The majority of people with diabetes live in low- and middle-income countries.1 Access to reliable and affordable supplies of insulin is a challenge for many. In fact, it is estimated that 50 million people lack access to insulin worldwide.2
Novo Nordisk has addressed this challenge since we introduced our Differential Pricing Policy for Least Developed Countries (LDCs) in 2001. Under this policy we offered human insulin in LDCs at a price that does not exceed 20% of the average realised price for Europe, the US, Canada and Japan.
Our continued commitment to having a low-cost insulin in our product portfolio and to producing and making human insulin available for years to come, is formulated in our Access to Insulin Commitment which in 2016 was updated to include other low-income countries and selected humanitarian organisations.
As of 2019, the guarantee is expanded to include 29 middle-income countries as defined by the World Bank. This means that a total of 78 countries, home of 124 million people with diabetes1, as well as selected humanitarian organisations, can benefit from this guarantee.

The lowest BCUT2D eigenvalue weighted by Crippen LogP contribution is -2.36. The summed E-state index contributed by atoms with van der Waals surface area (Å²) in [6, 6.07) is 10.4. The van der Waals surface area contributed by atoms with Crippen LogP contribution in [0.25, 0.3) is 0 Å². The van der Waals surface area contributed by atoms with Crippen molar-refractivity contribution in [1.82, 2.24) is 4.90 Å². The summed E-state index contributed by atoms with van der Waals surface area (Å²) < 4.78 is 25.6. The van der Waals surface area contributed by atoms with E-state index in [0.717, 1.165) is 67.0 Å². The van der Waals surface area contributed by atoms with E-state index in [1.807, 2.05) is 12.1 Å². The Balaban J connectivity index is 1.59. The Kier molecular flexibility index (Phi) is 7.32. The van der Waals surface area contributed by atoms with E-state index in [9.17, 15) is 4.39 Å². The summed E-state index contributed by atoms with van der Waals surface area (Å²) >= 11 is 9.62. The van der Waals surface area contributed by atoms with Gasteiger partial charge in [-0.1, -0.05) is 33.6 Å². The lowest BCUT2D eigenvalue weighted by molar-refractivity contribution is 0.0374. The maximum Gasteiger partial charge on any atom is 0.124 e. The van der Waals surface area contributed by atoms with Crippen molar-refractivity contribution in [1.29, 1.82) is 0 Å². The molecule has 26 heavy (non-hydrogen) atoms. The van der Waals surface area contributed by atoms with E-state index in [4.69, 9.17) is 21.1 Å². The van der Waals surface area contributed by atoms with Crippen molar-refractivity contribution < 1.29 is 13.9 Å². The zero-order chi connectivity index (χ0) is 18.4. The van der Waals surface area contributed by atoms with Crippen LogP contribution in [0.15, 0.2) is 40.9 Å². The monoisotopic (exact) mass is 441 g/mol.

The commitment builds on the following principles:
In 2018, the average selling price was USD 2.89 per vial. As a result, an estimated 0.3 million people were treated with insulin for on average 12 cents per day. Beyond this commitment, Novo Nordisk sold human insulin at or below the ceiling price in other countries, reaching an estimated 5 million people in 2018.
1. International Diabetes Federation. IDF Diabetes Atlas, 8th edition, 2017
2. ACCISS. Fact Sheet on Inequities and Inefficiencies in the global insulin market. Amsterdam: Health Action International; 2015. Retrieved from: http://haiweb.org/wp-content/uploads/2015/11/ACCISS-Fact-Sheet-1-Inequalities-in-Insulin-Market.pdf.Accessed September 2016